God or man? Musical rocks Chrysler and stirs passions
Fifty years into the run of the rock opera “Jesus Christ Superstar,” the story of the life and death of Jesus of Nazareth still raises fierce passions across the globe.
The Passion is technically the last week of Jesus’ life, beginning on Palm Sunday when he enters Jerusalem in triumph, moving through his arrest, then his crucifixion on Good Friday. The week ends with what Christians believe to be his resurrection from the dead on Easter Sunday.
The events have been the subject of passion plays for hundreds of years, including our work in question, by composer Andrew Lloyd-Webber (he of the megahits “Joseph and the Amazing Technicolor Dreamcoat,” 1968; “Cats,” 1981; and “Phantom of the Opera,” 1986) and lyricist Tim Rice (“The Lion King,” 1997). In interviews, the two creators frankly proclaimed that “Superstar” was written from the point of view of Judas, “with Christ as a man, not as a god.” But the mob in Jerusalem two millennia ago wanted to see and understand divinity, and so, controversially and inconsistently, do we.
In its run at Chrysler Hall, Webber and Rice give us 90 blazing minutes of screaming guitars and syncopated synthesizers (mega-sound, produced by only five partly visible onstage musicians). The lyrics, as is often the case at Chrysler, are hard to hear through the questionable sound system. (To hear the lyrics clearly, stream the also controversial but worthwhile 1973 film version directed by Norman Jewison.) For comparison’s sake, you may also want to see Martin Scorsese’s “The Last Temptation of Christ” (1988) with its thoroughly human, even sensualist Jesus, and then Mel Gibson’s highly touted but ultra-controversial 2004 “The Passion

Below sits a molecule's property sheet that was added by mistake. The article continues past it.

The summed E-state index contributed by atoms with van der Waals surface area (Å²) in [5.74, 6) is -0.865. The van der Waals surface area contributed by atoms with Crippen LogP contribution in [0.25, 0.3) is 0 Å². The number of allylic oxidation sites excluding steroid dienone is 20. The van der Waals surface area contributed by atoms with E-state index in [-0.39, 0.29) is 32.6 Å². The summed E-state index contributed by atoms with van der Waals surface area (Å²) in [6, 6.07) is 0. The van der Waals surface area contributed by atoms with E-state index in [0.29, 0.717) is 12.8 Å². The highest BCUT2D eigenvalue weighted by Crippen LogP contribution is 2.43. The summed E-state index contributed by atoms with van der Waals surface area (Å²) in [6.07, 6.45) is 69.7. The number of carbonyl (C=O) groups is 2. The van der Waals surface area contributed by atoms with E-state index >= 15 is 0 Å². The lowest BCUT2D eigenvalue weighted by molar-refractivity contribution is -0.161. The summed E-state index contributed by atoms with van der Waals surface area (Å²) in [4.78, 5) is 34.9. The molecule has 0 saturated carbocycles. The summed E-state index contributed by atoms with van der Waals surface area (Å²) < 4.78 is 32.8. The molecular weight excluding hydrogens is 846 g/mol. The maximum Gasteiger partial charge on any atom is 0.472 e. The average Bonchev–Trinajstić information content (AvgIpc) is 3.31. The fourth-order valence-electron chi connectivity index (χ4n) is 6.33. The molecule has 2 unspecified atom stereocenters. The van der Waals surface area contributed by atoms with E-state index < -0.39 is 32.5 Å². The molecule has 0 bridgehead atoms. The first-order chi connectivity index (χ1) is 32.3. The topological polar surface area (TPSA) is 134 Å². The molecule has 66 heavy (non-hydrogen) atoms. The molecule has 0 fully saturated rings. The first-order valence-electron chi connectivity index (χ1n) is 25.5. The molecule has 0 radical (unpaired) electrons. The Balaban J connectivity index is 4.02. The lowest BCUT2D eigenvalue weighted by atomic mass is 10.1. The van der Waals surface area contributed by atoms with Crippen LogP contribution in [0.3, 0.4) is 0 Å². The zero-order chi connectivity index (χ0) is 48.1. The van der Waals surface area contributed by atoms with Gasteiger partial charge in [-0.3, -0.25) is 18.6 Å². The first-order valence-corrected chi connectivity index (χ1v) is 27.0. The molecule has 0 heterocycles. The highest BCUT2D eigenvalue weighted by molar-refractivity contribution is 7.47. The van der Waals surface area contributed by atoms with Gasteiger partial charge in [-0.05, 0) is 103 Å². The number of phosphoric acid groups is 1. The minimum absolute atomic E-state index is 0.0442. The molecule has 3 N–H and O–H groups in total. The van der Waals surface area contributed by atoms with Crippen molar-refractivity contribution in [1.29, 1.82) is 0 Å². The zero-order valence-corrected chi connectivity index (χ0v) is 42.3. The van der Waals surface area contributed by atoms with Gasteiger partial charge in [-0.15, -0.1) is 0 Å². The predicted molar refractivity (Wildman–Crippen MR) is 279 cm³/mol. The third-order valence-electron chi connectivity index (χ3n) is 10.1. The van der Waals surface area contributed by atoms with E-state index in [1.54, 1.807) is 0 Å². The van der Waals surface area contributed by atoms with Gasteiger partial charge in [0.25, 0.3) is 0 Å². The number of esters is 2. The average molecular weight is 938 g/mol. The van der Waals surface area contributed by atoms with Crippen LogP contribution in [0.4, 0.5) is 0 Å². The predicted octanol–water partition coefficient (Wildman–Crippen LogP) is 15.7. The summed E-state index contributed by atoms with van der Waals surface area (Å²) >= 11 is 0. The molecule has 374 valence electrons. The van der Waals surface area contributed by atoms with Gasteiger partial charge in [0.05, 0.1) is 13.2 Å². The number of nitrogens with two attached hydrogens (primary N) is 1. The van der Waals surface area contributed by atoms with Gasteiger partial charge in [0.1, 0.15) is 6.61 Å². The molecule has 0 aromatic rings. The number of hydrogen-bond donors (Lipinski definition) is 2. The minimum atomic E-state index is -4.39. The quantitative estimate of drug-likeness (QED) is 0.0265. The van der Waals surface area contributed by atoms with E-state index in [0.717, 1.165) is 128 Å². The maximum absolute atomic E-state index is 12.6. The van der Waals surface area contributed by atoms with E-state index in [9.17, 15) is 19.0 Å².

of the Christ,” divisive not only for its violence but for its implicit antisemitism.
Antisemitism would seem to be an issue endemic to the very subject matter of the Passion with “Superstar,” in its dark depictions of sadistic high priests, doing little to combat the problem. It is possible to do more to remind audiences that Jesus was a Jew, as were his first followers.
But here, finally, is how Timothy Sheader, director of the Regent’s Park Open Air Theatre London production of Chrysler’s touring “Superstar,” has made his own decisions about tweaking the relative dastardliness of Judas, the priests and the mob that turns on Jesus. (Spoiler: Jesus and Judas take their bows at the curtain call hand-in-hand.)
The set suggests a contemporary urban block of houses (windows tall and open to glimpse the musicians, dancers, entering and exiting disciples, etc.). A closer look at the set reveals a dozen or more prefiguring crosses with various decorative or architectural functions. (The actual crucifixion cross will be assembled onstage using, of all things, electronic speaker stands.) The two thieves of the biblical story having been eliminated by Webber and Rice, we need only one cross for the actual act.